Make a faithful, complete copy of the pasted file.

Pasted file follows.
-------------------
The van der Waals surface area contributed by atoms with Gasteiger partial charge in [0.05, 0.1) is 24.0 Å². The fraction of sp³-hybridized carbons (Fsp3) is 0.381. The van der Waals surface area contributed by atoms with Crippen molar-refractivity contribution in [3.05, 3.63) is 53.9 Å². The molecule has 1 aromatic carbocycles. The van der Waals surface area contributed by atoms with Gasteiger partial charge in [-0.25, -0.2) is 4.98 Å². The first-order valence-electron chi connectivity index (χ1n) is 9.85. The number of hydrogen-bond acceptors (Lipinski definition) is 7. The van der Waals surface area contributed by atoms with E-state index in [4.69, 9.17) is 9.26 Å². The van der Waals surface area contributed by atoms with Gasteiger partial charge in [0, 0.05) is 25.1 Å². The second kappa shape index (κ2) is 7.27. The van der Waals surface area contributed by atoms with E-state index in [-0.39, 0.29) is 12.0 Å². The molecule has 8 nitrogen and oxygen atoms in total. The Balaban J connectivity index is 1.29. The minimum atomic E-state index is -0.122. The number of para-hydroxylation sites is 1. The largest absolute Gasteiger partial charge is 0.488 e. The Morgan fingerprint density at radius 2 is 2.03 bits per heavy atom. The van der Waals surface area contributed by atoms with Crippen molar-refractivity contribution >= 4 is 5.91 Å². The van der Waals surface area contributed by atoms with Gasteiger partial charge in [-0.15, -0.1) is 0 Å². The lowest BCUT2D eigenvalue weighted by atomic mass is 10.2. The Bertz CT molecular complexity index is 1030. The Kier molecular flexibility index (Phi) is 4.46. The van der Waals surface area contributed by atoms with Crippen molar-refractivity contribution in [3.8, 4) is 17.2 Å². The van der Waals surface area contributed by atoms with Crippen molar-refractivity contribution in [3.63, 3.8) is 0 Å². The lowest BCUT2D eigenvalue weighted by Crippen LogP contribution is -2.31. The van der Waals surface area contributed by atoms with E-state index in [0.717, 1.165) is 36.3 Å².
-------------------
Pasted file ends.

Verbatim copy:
The van der Waals surface area contributed by atoms with Gasteiger partial charge in [0.05, 0.1) is 24.0 Å². The fraction of sp³-hybridized carbons (Fsp3) is 0.381. The van der Waals surface area contributed by atoms with Crippen molar-refractivity contribution in [3.05, 3.63) is 53.9 Å². The molecule has 1 aromatic carbocycles. The van der Waals surface area contributed by atoms with Gasteiger partial charge in [-0.25, -0.2) is 4.98 Å². The first-order valence-electron chi connectivity index (χ1n) is 9.85. The number of hydrogen-bond acceptors (Lipinski definition) is 7. The van der Waals surface area contributed by atoms with E-state index in [4.69, 9.17) is 9.26 Å². The van der Waals surface area contributed by atoms with Gasteiger partial charge in [0, 0.05) is 25.1 Å². The second kappa shape index (κ2) is 7.27. The van der Waals surface area contributed by atoms with E-state index in [-0.39, 0.29) is 12.0 Å². The molecule has 8 nitrogen and oxygen atoms in total. The Balaban J connectivity index is 1.29. The minimum atomic E-state index is -0.122. The number of para-hydroxylation sites is 1. The largest absolute Gasteiger partial charge is 0.488 e. The Morgan fingerprint density at radius 2 is 2.03 bits per heavy atom. The van der Waals surface area contributed by atoms with Crippen molar-refractivity contribution >= 4 is 5.91 Å². The van der Waals surface area contributed by atoms with Gasteiger partial charge in [-0.15, -0.1) is 0 Å². The lowest BCUT2D eigenvalue weighted by atomic mass is 10.2. The Bertz CT molecular complexity index is 1030. The Kier molecular flexibility index (Phi) is 4.46. The van der Waals surface area contributed by atoms with Crippen molar-refractivity contribution in [3.8, 4) is 17.2 Å². The van der Waals surface area contributed by atoms with Crippen molar-refractivity contribution in [3.63, 3.8) is 0 Å². The lowest BCUT2D eigenvalue weighted by Crippen LogP contribution is -2.31. The van der Waals surface area contributed by atoms with E-state index in [0.717, 1.165) is 36.3 Å².